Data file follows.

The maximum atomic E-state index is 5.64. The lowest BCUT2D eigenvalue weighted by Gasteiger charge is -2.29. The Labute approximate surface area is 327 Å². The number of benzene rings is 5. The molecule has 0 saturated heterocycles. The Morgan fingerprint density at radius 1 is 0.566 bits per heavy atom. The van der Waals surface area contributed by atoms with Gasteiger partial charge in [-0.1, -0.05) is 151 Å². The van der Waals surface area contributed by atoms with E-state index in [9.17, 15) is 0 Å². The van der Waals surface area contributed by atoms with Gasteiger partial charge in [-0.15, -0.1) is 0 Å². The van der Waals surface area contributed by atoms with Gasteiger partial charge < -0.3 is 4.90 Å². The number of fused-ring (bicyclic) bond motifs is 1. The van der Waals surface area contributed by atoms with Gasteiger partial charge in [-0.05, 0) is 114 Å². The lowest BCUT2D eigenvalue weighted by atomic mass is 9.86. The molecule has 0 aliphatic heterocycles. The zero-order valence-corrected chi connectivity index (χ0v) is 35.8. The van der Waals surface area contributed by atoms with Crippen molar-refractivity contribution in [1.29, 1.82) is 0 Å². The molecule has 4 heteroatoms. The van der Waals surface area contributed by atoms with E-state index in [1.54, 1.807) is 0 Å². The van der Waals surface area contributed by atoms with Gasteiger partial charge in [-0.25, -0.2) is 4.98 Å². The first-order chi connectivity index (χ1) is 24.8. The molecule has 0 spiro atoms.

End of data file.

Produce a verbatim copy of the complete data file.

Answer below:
The maximum atomic E-state index is 5.64. The lowest BCUT2D eigenvalue weighted by Gasteiger charge is -2.29. The Labute approximate surface area is 327 Å². The number of benzene rings is 5. The molecule has 0 saturated heterocycles. The Morgan fingerprint density at radius 1 is 0.566 bits per heavy atom. The van der Waals surface area contributed by atoms with Gasteiger partial charge in [-0.1, -0.05) is 151 Å². The van der Waals surface area contributed by atoms with E-state index in [9.17, 15) is 0 Å². The van der Waals surface area contributed by atoms with Gasteiger partial charge in [-0.15, -0.1) is 0 Å². The van der Waals surface area contributed by atoms with Gasteiger partial charge < -0.3 is 4.90 Å². The number of fused-ring (bicyclic) bond motifs is 1. The van der Waals surface area contributed by atoms with Gasteiger partial charge in [-0.05, 0) is 114 Å². The lowest BCUT2D eigenvalue weighted by atomic mass is 9.86. The molecule has 0 aliphatic heterocycles. The zero-order valence-corrected chi connectivity index (χ0v) is 35.8. The van der Waals surface area contributed by atoms with Crippen molar-refractivity contribution in [1.29, 1.82) is 0 Å². The molecule has 4 heteroatoms. The van der Waals surface area contributed by atoms with E-state index in [1.54, 1.807) is 0 Å². The van der Waals surface area contributed by atoms with Gasteiger partial charge in [-0.25, -0.2) is 4.98 Å². The first-order chi connectivity index (χ1) is 24.8. The molecule has 0 spiro atoms.